- Reaction score
Part 1 - Background
End of Part 1
tomahawk6 said:UAV's, aircraft and communications have put a strain on available bw breaking this bottleneck is essential or it will limit the use of all these assets we are using to becoe "netcentric".
Breaking the bandwidth barrier
Army works to increase capacity for ever-expanding network
email@example.com - firstname.lastname@example.org
Posted : January 21, 2008
Within five years, the Army may have too little radio spectrum to allow its next-generation, networked force to work as it is being designed to work, the service’s outgoing procurement chief said.
Battlefield communications networks that allow friendly forces to exchange voice, data and video signals will be key to an Army equipped with 27-ton Future Combat Systems vehicles instead of 70-ton Abrams tanks. Even with Joint Tactical Radio Systems that move bits hundreds of times faster than earlier radios, the needs of an information-powered force are poised to overwhelm the available bandwidth.
“We have enough to do the job today, but I am not convinced we have enough to do the job I see coming five years from now,” said Claude Bolton, outgoing assistant Army secretary for acquisition, logistics and technology.
Beginning in 2010 and continuing for several decades, the Army will introduce elements of an ever-more-networked force that moves vast amounts of data from soldier-mounted sensors, aerial and ground robots, manned vehicles and more.
Bolton, who stepped down from his job Jan. 2, said the Army is taking several steps to head off a communications crunch.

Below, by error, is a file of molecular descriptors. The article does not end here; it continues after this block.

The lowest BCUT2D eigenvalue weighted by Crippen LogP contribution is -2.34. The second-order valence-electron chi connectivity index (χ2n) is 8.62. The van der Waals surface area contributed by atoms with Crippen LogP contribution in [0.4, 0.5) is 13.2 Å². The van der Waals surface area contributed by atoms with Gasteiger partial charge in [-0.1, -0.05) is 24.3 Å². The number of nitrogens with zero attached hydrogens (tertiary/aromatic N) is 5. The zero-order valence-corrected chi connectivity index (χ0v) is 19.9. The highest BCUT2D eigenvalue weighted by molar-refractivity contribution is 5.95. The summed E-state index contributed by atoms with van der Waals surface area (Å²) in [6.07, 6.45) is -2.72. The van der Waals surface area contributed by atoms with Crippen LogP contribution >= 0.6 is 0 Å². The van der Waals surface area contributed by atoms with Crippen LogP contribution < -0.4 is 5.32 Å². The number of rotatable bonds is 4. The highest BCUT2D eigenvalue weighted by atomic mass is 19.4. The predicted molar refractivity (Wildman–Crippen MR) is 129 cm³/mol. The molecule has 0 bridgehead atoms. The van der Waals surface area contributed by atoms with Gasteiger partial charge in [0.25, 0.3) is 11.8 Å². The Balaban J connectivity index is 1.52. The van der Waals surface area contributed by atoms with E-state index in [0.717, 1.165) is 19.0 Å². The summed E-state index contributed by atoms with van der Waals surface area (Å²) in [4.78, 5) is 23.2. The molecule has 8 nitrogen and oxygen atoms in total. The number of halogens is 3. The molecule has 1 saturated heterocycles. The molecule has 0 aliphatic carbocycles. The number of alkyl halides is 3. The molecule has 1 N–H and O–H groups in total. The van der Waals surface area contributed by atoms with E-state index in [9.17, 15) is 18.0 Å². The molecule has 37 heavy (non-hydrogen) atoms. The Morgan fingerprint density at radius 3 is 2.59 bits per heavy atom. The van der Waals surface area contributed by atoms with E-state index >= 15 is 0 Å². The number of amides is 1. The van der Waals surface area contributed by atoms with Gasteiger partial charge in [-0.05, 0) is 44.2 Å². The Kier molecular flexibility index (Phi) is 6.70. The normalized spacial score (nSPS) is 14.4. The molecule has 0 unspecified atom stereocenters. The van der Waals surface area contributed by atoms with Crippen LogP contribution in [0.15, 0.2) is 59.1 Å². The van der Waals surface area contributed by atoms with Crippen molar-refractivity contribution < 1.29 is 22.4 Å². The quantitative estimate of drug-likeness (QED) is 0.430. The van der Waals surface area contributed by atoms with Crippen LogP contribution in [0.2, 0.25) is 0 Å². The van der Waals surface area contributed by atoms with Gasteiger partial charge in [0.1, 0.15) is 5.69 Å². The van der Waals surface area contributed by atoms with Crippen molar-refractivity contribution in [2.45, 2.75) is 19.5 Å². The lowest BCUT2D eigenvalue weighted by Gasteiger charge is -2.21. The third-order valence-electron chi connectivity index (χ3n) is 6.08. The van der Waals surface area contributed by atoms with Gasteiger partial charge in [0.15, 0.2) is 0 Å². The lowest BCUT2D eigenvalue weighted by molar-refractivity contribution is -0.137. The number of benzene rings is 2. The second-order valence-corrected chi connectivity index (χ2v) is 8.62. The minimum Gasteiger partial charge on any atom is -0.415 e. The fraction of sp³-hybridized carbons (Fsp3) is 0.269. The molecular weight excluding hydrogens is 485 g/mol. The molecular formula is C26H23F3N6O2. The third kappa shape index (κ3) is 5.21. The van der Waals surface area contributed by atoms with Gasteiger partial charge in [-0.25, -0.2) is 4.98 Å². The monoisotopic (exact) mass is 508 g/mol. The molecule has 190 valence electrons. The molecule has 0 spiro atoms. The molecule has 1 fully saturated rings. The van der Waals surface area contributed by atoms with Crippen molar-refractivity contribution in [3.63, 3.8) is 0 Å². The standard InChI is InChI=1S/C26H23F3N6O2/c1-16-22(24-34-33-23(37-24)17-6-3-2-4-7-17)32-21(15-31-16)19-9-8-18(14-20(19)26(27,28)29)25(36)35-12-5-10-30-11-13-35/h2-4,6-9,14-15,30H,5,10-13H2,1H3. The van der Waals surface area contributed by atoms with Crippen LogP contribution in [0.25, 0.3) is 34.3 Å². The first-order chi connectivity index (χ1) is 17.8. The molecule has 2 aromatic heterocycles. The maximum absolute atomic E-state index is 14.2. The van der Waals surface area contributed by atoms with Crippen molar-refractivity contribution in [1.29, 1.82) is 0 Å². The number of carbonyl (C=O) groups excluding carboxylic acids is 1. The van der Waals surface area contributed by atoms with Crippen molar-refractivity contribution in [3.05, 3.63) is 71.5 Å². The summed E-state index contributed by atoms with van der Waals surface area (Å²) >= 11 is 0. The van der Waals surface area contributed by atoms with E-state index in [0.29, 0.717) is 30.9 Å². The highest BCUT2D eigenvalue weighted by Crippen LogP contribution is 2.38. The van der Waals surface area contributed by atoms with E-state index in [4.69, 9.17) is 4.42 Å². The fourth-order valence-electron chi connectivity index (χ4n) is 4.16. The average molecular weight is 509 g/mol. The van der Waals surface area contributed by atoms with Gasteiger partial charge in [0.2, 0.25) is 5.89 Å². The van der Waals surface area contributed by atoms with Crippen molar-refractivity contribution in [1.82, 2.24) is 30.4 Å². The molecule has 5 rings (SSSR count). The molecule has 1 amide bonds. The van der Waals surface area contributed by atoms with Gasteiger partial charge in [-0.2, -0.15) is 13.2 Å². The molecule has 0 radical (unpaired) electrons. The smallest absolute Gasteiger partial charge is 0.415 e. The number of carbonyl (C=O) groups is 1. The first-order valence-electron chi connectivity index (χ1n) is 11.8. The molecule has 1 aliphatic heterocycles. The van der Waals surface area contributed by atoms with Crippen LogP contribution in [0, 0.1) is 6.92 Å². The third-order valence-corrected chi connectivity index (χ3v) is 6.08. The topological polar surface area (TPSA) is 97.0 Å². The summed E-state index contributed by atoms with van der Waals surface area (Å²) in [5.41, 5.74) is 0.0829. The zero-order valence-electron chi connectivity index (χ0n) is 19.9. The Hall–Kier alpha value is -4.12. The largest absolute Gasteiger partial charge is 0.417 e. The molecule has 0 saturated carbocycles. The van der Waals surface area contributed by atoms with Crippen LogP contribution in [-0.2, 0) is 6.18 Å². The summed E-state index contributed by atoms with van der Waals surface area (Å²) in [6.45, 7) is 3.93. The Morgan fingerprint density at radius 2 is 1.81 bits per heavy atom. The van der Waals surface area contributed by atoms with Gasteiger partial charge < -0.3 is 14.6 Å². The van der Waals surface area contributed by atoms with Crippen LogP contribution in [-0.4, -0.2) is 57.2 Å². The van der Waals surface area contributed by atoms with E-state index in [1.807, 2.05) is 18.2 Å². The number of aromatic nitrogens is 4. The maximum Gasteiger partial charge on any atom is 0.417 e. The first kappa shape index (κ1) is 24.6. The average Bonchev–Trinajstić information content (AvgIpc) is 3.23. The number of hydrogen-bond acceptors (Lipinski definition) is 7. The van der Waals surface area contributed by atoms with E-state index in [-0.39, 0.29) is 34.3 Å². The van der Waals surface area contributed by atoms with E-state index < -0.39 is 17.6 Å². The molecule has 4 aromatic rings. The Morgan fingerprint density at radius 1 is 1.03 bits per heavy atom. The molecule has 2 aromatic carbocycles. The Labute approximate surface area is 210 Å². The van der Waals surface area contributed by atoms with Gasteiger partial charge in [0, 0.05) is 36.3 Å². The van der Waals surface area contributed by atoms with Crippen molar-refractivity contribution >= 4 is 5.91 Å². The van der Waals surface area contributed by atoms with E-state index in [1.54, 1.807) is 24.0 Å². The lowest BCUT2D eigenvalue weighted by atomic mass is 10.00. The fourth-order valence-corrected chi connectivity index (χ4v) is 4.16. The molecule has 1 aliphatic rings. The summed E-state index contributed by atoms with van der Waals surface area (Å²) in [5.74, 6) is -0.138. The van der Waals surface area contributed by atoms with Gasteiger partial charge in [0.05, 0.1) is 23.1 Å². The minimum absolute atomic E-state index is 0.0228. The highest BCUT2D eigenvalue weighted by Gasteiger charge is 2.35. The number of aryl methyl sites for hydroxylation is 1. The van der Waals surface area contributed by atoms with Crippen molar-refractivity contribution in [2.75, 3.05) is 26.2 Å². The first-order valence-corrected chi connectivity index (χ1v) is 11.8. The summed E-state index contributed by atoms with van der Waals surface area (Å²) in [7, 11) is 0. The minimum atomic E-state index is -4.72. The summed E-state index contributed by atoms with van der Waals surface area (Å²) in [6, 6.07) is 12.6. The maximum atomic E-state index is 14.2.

First, he wants a better sense of the magnitude of the problem. In December, Bolton commissioned the California-based think tank RAND Corp. to estimate his service’s bandwidth needs in 2012, 2017, 2022 and 2027.
“I commissioned a study because I think it is time to get real data, at least for the Army, because I could not find a study in the Department of Defense that gave me a database estimate of bandwidth requirements over the next 20 years in five-year increments,” he said.
Bolton has asked the Army Science Board to look at the problem.
One area of promise is advances in compression technologies, which condense transmitted information to more efficiently use bandwidth.
“If you were collecting streaming video of a moving hostile target, you could dial up or dial down the data compression capability so that you are only able to view what you need,” said Loren Thompson of the Lexington Institute, a Virginia-based think tank. “The idea behind data compression is that you use only as much transmission capacity as needed to get the fidelity of messages you want to see. By tinkering with data compression, you can get much more carrying capacity out of available bandwidth than most people realize.”
But compression and even the new JTRS radios aren’t going to solve the Army’s bandwidth problems, Bolton said.
“Whether you ask me to compress, prioritize or go to a different band, those are all Band-Aids. Eventually, you run completely out of bandwidth. Now what? I need that information,” he said.
One possibility, albeit long-term, may lie in the exotic world of quantum mechanics, where researchers are pondering methods of communication that use no radio transmissions at all, he said.
“My gut feeling is if we were allowed to come back in 100, or certainly 500 years, nobody would use electromagnetics and resulting bandwidth to communicate because it is a bankrupt approach,” Bolton said. “All I know is, we can’t go on with electromagnetics.”